Dorothea Nagel

Brief Life History of Dorothea

When Dorothea Nagel was born in 1876, in Łubki, Płock, Masovia, Poland, her father, Chrystyan Nagel, was 31 and her mother, Christine Scheible, was 31.

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Family Time Line

Chrystyan Nagel
Christine Scheible
Juliane Nagel
Maria Nagel
Mathilde Nagel
Dorothea Nagel
Johann Nagel
Christian Heinrich Nagel
Eduard Nagel

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    World Events (3)

    1881 · Great Synagogue

    Located in Łódź, Poland, the Great Synagogue of Łódź was built in 1881. Adolf Wolff designed the layout. Referred to as The Temple, it served the reformed congregation for many years. Unfortunately, the synagogue was burned and destroyed by Germans in 1939.

    1897 · National-Democratic Party

    In 1897, while the Polish were still controlled by the Russian Partition, they created a secret political organization called the National-Democratic Party. Also known as the SDN, they primarily focused on promoting legislative changes and other forms of non-violent resistance. The group was dissolved in 1919 when Poland regained their independence.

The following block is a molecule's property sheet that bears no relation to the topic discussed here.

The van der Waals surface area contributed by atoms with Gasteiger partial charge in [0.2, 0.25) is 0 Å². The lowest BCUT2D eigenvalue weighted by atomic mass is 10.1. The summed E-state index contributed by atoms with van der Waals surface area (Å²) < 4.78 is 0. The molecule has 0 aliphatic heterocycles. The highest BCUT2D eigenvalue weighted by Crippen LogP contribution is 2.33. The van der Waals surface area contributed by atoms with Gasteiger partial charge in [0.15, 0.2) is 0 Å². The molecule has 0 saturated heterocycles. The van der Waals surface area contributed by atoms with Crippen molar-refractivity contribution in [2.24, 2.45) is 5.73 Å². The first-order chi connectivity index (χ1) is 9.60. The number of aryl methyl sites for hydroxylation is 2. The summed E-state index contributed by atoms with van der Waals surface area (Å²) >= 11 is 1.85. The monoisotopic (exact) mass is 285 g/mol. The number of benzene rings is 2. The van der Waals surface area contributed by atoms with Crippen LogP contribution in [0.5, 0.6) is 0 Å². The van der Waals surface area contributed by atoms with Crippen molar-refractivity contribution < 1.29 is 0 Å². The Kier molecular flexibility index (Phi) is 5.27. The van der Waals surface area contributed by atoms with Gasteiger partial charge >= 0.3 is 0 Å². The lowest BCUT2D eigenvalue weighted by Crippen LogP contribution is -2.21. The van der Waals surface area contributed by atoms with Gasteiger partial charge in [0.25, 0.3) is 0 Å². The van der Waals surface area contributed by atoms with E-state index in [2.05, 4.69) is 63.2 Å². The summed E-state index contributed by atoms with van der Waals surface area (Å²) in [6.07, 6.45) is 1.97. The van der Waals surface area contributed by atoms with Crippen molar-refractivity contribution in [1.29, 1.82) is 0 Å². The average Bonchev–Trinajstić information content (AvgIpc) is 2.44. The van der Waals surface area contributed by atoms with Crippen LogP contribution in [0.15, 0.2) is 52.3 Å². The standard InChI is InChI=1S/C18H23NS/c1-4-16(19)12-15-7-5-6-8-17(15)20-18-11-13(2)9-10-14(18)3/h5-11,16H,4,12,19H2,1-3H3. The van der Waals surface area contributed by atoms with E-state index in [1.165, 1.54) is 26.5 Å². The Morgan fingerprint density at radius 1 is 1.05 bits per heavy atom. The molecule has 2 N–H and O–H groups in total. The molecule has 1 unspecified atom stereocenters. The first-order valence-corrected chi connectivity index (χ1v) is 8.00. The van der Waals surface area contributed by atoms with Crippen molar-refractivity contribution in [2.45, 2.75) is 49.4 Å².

1901 · Września Children Strike

    In March of 1901, the German administration that ruled over the region of Greater Poland ordered all religion classes to teach in the German language. Students and parents were enraged by this decision. A group of roughly 118 students expressed their discontent in April; the teachers responded immediately with corporal punishment and detention. By May, a protest of 100 to 200 people began outside the school, consisting of children and adults. The administration threatened permanent suspension to individuals that rebelled, but the protests continued. The German government imprisoned 20 of these individuals over the following years and two children would end up dying from beatings. The last of the protesters would give up by 1904 and many parents ended up moving their children to other schools.

    Name Meaning

    Some characteristic forenames: German Erwin, Heinz, Hans, Otto, Kurt, Armin, Franz, Fritz, Udo, Wilhelm, Aloys.

    German, Dutch, Scandinavian, and Jewish (Ashkenazic): from Middle High German, Middle Dutch nagel, German Nagel ‘nail’, hence a metonymic occupational name for a maker of nails. Compare Nail .

    Germanized form of Sorbian Nahł, Nagł, Nahły, and Nagły: nickname from Upper Sorbian nahły, Lower Sorbian nagły ‘quick’, also ‘hot-tempered’.

    Dictionary of American Family Names © Patrick Hanks 2003, 2006.

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